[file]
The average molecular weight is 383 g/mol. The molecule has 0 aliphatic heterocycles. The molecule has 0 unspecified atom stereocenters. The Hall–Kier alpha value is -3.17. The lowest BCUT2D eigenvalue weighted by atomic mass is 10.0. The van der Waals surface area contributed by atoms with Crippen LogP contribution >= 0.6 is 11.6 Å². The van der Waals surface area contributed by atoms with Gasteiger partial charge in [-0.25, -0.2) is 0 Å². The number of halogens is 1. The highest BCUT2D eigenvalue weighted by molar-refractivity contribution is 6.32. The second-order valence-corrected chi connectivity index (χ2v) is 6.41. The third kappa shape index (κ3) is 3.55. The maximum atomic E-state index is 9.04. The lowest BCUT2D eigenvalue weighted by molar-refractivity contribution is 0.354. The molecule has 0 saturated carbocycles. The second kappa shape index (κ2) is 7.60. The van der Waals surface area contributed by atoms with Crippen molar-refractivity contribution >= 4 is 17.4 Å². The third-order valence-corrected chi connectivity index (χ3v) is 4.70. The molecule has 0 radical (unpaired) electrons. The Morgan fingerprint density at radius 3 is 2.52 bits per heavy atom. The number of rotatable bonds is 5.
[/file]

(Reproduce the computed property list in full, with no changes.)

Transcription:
The average molecular weight is 383 g/mol. The molecule has 0 aliphatic heterocycles. The molecule has 0 unspecified atom stereocenters. The Hall–Kier alpha value is -3.17. The lowest BCUT2D eigenvalue weighted by atomic mass is 10.0. The van der Waals surface area contributed by atoms with Crippen LogP contribution >= 0.6 is 11.6 Å². The van der Waals surface area contributed by atoms with Gasteiger partial charge in [-0.25, -0.2) is 0 Å². The number of halogens is 1. The highest BCUT2D eigenvalue weighted by molar-refractivity contribution is 6.32. The second-order valence-corrected chi connectivity index (χ2v) is 6.41. The third kappa shape index (κ3) is 3.55. The maximum atomic E-state index is 9.04. The lowest BCUT2D eigenvalue weighted by molar-refractivity contribution is 0.354. The molecule has 0 saturated carbocycles. The second kappa shape index (κ2) is 7.60. The van der Waals surface area contributed by atoms with Crippen molar-refractivity contribution >= 4 is 17.4 Å². The third-order valence-corrected chi connectivity index (χ3v) is 4.70. The molecule has 0 radical (unpaired) electrons. The Morgan fingerprint density at radius 3 is 2.52 bits per heavy atom. The number of rotatable bonds is 5.